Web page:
Review: Eternal Ephemera: Adaptation and the Origin of Species from the Nineteenth Century Through Punctuated Equilibria and Beyond

Eternal Ephemera: Adaptation and the Origin of Species from the Nineteenth Century Through Punctuated Equilibria and BeyondEternal Ephemera: Adaptation and the Origin of Species from the Nineteenth Century Through Punctuated Equilibria and Beyond by Niles Eldredge
My rating: 3 of 5 stars

Anti-science sentiments rise to the top periodically whether it be from anti-vaxxers, climate-change deniers, or adherents of intelligent design. I am a strongly pro-science person and a fan of science fiction which at its basis should understand science and then speculate from that strong understanding. At times, it’s nice to dig into a nonfiction book for a fresh perspective. Personally, I’ve been a fan of the writings of Stephen Jay Gould, which brings me to this book–the most recent by Niles Eldredge who co-wrote with Gould a controversial essay early in their careers promoting the idea of punctuated equilibria. Essentially, evolution is happening, but not at the constant deeply gradual pace that has often been conjectured. Rather, it usually happens in concentrated bursts by micro-populations that have become isolated from the core range and population of a given species. This book is largely making the same argument forty years later, while needlessly defending itself from accusations of being anti-Darwinian.

This book succeeds its mission to trace the competing hypotheses of evolution from the early Nineteenth Century with the writings of Frenchman Jean-Baptiste Lamarck and Italian Giambattista Brocchi through Charles Darwin up to the Twenty-First Century. It does not allows any past evolution-theorist to be summed up in a pithy one-sentence overview, which for historical accuracy purposes is a good thing. The various essays, letters and notebooks are analyzed by line through the development of hypotheses–two hundreds years of academia outlined. As a work of synthesis and scholarly archive, the book is thorough. What it isn’t is populist. It is not trying to be interesting to those outside the sciences as the writings of Gould are. Most of the case studies that led to various insights have been stripped away. The tiniest of differences between ideas are quibbled repeatedly.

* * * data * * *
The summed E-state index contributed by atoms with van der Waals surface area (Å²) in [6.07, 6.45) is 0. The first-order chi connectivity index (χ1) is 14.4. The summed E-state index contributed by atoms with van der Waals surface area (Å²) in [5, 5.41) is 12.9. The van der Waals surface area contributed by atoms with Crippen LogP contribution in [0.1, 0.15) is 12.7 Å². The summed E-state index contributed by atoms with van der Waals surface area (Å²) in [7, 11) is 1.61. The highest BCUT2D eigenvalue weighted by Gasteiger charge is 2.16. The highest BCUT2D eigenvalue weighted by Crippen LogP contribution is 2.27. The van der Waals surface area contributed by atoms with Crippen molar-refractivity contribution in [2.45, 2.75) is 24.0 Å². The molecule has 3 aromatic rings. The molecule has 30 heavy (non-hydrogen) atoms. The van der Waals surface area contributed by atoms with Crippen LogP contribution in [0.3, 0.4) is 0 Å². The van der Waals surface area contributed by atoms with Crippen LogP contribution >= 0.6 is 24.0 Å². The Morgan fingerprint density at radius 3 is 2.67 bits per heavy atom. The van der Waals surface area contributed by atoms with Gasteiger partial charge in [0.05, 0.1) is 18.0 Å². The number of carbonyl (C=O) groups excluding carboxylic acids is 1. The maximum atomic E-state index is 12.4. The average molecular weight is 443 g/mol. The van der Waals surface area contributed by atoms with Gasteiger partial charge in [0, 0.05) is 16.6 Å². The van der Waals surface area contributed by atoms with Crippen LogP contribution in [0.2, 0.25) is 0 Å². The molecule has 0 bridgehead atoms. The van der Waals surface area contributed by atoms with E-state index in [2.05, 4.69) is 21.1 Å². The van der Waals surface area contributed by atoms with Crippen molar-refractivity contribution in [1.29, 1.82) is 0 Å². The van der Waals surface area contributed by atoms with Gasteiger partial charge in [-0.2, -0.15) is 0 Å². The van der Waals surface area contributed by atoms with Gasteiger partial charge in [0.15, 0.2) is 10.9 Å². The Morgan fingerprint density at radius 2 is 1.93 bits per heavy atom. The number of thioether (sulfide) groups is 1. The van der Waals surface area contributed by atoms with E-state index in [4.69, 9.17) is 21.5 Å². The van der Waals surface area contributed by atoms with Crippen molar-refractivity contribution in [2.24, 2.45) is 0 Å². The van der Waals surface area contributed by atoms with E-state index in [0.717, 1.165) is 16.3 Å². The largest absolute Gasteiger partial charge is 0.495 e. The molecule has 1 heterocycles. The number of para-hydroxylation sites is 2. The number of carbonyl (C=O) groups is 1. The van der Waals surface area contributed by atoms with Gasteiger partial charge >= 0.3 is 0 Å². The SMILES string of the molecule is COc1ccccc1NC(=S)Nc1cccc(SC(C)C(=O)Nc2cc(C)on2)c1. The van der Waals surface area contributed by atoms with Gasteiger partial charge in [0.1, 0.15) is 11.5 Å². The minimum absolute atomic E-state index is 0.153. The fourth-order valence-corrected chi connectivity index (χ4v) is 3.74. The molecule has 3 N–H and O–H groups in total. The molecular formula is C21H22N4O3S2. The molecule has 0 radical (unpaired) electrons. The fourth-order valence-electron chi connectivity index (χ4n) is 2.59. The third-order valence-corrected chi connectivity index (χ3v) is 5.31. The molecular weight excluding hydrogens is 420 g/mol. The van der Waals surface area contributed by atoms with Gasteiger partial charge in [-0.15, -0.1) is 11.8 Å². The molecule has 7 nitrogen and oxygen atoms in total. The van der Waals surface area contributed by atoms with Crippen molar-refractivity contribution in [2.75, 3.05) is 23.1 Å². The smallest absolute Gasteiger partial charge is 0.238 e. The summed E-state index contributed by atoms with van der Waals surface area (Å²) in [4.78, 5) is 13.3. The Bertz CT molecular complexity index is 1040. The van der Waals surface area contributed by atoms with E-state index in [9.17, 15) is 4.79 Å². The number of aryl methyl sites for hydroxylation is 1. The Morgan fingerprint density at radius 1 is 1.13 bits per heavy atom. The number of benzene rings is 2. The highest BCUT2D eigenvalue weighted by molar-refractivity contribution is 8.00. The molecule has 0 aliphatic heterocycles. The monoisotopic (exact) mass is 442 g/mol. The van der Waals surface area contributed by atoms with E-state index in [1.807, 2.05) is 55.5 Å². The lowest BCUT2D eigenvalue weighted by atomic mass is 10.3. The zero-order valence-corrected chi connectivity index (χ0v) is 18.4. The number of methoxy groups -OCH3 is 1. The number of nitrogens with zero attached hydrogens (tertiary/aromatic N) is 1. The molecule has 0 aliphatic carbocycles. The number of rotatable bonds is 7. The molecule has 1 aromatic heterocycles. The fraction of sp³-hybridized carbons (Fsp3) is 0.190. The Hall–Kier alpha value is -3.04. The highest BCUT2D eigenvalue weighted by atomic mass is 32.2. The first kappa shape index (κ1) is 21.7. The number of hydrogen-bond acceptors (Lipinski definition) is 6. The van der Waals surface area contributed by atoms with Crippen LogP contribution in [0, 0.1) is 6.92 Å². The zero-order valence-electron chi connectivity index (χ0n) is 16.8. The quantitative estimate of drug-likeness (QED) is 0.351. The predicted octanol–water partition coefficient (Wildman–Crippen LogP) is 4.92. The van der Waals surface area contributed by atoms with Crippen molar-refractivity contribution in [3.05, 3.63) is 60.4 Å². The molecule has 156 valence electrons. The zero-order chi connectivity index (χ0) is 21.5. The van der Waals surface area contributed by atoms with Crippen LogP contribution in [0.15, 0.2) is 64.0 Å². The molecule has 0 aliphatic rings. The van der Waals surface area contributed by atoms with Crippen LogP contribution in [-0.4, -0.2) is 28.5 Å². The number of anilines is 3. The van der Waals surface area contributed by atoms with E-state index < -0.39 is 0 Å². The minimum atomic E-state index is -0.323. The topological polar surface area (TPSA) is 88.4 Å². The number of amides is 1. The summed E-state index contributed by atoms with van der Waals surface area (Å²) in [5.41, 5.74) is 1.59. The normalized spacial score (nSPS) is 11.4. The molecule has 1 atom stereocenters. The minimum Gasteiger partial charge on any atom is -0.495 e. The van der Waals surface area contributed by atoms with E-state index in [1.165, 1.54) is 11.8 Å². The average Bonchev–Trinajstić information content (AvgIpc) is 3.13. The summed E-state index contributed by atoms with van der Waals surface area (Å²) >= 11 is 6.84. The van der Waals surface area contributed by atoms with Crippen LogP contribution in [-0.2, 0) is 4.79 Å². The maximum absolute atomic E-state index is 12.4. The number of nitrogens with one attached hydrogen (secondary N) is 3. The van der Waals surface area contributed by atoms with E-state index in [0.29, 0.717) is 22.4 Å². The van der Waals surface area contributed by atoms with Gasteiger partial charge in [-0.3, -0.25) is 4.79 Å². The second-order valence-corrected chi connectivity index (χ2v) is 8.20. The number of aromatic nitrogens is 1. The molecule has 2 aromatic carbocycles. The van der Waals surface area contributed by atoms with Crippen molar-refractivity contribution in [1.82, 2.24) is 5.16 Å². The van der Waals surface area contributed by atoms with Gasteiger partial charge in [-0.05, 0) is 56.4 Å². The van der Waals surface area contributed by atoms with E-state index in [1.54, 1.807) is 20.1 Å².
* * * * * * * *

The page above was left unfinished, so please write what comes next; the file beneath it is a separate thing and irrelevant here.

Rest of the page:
What I enjoyed most in this book was seeing how early some ideas were being discussed. Easily a hundred years before plate tectonics and land-bridges were being conjectured came a quote within the context of an argument on species differentiation: “in those high northern latitudes, where the continents were undoubtedly at one time conjoined” [Jameson 1826]. Gems like this and watching the separate fields of geology, biology and paleontology converge in their world-view managed to keep me trudging through this book. I received a free copy from NetGalley for reviewing purposes.
 
 
[Check out my other reviews here.]

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